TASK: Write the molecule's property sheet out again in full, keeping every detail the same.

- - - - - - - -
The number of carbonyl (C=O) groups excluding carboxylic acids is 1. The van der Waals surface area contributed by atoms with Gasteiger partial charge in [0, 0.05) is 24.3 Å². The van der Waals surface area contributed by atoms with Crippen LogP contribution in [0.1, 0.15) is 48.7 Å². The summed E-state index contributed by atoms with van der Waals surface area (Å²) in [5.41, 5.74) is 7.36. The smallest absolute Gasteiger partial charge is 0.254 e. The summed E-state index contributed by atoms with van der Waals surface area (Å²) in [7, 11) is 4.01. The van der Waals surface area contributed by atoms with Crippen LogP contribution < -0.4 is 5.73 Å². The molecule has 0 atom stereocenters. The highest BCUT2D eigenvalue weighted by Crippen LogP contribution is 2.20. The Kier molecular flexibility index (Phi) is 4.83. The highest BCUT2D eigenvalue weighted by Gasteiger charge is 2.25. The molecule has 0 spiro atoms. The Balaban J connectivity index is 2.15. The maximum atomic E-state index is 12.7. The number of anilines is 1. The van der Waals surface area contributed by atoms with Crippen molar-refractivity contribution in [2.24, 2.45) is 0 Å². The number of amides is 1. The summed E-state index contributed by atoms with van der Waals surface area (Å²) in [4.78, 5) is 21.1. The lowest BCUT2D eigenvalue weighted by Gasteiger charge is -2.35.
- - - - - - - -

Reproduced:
The number of carbonyl (C=O) groups excluding carboxylic acids is 1. The van der Waals surface area contributed by atoms with Gasteiger partial charge in [0, 0.05) is 24.3 Å². The van der Waals surface area contributed by atoms with Crippen LogP contribution in [0.1, 0.15) is 48.7 Å². The summed E-state index contributed by atoms with van der Waals surface area (Å²) in [5.41, 5.74) is 7.36. The smallest absolute Gasteiger partial charge is 0.254 e. The summed E-state index contributed by atoms with van der Waals surface area (Å²) in [7, 11) is 4.01. The van der Waals surface area contributed by atoms with Crippen LogP contribution < -0.4 is 5.73 Å². The molecule has 0 atom stereocenters. The highest BCUT2D eigenvalue weighted by Crippen LogP contribution is 2.20. The Kier molecular flexibility index (Phi) is 4.83. The highest BCUT2D eigenvalue weighted by Gasteiger charge is 2.25. The molecule has 0 spiro atoms. The Balaban J connectivity index is 2.15. The maximum atomic E-state index is 12.7. The number of anilines is 1. The van der Waals surface area contributed by atoms with Crippen molar-refractivity contribution in [2.24, 2.45) is 0 Å². The number of amides is 1. The summed E-state index contributed by atoms with van der Waals surface area (Å²) in [4.78, 5) is 21.1. The lowest BCUT2D eigenvalue weighted by Gasteiger charge is -2.35.